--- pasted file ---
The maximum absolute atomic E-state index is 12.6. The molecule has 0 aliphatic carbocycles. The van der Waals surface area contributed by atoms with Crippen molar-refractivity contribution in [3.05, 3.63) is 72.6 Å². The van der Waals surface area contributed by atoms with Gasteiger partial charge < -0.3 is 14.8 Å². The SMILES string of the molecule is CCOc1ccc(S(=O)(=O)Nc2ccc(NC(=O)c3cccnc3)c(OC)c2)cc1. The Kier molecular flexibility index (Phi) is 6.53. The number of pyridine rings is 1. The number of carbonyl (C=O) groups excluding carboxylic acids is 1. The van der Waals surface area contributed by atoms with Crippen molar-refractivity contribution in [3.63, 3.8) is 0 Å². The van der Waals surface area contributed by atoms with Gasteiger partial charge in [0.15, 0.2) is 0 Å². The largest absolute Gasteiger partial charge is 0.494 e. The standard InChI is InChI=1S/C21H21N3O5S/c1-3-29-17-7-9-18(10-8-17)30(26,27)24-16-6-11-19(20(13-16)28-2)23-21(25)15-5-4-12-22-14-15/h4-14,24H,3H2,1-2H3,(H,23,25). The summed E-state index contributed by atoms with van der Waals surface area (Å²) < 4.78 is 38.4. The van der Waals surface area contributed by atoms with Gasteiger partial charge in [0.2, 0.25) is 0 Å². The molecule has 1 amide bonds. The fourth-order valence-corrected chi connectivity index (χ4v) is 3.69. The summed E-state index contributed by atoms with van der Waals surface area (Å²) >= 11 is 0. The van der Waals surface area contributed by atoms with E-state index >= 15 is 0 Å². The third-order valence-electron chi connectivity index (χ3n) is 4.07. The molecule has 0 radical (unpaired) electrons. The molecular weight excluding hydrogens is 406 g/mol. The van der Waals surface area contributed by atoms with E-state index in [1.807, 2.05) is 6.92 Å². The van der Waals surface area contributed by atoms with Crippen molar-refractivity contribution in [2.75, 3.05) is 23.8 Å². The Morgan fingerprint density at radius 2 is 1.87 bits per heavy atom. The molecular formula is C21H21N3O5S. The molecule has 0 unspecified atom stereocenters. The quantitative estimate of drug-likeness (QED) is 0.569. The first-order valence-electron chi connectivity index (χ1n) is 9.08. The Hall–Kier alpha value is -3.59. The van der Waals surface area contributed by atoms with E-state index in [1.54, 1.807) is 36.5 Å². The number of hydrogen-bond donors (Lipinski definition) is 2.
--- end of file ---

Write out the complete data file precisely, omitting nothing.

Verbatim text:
The maximum absolute atomic E-state index is 12.6. The molecule has 0 aliphatic carbocycles. The van der Waals surface area contributed by atoms with Crippen molar-refractivity contribution in [3.05, 3.63) is 72.6 Å². The van der Waals surface area contributed by atoms with Gasteiger partial charge < -0.3 is 14.8 Å². The SMILES string of the molecule is CCOc1ccc(S(=O)(=O)Nc2ccc(NC(=O)c3cccnc3)c(OC)c2)cc1. The Kier molecular flexibility index (Phi) is 6.53. The number of pyridine rings is 1. The number of carbonyl (C=O) groups excluding carboxylic acids is 1. The van der Waals surface area contributed by atoms with Crippen molar-refractivity contribution in [3.63, 3.8) is 0 Å². The van der Waals surface area contributed by atoms with Gasteiger partial charge in [0.15, 0.2) is 0 Å². The largest absolute Gasteiger partial charge is 0.494 e. The standard InChI is InChI=1S/C21H21N3O5S/c1-3-29-17-7-9-18(10-8-17)30(26,27)24-16-6-11-19(20(13-16)28-2)23-21(25)15-5-4-12-22-14-15/h4-14,24H,3H2,1-2H3,(H,23,25). The summed E-state index contributed by atoms with van der Waals surface area (Å²) < 4.78 is 38.4. The van der Waals surface area contributed by atoms with Gasteiger partial charge in [0.2, 0.25) is 0 Å². The molecule has 1 amide bonds. The fourth-order valence-corrected chi connectivity index (χ4v) is 3.69. The summed E-state index contributed by atoms with van der Waals surface area (Å²) >= 11 is 0. The van der Waals surface area contributed by atoms with E-state index >= 15 is 0 Å². The third-order valence-electron chi connectivity index (χ3n) is 4.07. The molecule has 0 radical (unpaired) electrons. The molecular weight excluding hydrogens is 406 g/mol. The van der Waals surface area contributed by atoms with E-state index in [1.807, 2.05) is 6.92 Å². The van der Waals surface area contributed by atoms with Crippen molar-refractivity contribution in [2.75, 3.05) is 23.8 Å². The Morgan fingerprint density at radius 2 is 1.87 bits per heavy atom. The molecular formula is C21H21N3O5S. The molecule has 0 unspecified atom stereocenters. The quantitative estimate of drug-likeness (QED) is 0.569. The first-order valence-electron chi connectivity index (χ1n) is 9.08. The Hall–Kier alpha value is -3.59. The van der Waals surface area contributed by atoms with E-state index in [1.54, 1.807) is 36.5 Å². The number of hydrogen-bond donors (Lipinski definition) is 2.